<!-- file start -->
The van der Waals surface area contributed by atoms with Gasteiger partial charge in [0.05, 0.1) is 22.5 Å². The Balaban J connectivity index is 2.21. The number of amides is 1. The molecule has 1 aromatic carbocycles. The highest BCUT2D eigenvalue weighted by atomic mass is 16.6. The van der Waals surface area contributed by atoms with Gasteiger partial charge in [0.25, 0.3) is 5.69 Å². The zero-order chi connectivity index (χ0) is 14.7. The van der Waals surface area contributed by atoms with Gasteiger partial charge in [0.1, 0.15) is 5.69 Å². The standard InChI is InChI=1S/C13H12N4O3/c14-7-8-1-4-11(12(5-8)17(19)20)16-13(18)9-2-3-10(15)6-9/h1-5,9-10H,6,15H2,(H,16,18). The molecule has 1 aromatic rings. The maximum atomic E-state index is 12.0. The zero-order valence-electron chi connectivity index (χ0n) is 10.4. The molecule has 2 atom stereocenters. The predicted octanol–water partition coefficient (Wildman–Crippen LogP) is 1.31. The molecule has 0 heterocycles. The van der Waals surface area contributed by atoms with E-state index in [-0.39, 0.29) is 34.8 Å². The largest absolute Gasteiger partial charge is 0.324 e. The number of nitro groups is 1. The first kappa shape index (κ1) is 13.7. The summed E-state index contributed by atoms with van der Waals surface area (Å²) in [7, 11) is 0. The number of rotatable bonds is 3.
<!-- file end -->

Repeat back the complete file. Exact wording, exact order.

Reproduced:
The van der Waals surface area contributed by atoms with Gasteiger partial charge in [0.05, 0.1) is 22.5 Å². The Balaban J connectivity index is 2.21. The number of amides is 1. The molecule has 1 aromatic carbocycles. The highest BCUT2D eigenvalue weighted by atomic mass is 16.6. The van der Waals surface area contributed by atoms with Gasteiger partial charge in [0.25, 0.3) is 5.69 Å². The zero-order chi connectivity index (χ0) is 14.7. The van der Waals surface area contributed by atoms with Gasteiger partial charge in [0.1, 0.15) is 5.69 Å². The standard InChI is InChI=1S/C13H12N4O3/c14-7-8-1-4-11(12(5-8)17(19)20)16-13(18)9-2-3-10(15)6-9/h1-5,9-10H,6,15H2,(H,16,18). The molecule has 1 aromatic rings. The maximum atomic E-state index is 12.0. The zero-order valence-electron chi connectivity index (χ0n) is 10.4. The molecule has 2 atom stereocenters. The predicted octanol–water partition coefficient (Wildman–Crippen LogP) is 1.31. The molecule has 0 heterocycles. The van der Waals surface area contributed by atoms with E-state index in [-0.39, 0.29) is 34.8 Å². The largest absolute Gasteiger partial charge is 0.324 e. The number of nitro groups is 1. The first kappa shape index (κ1) is 13.7. The summed E-state index contributed by atoms with van der Waals surface area (Å²) in [7, 11) is 0. The number of rotatable bonds is 3.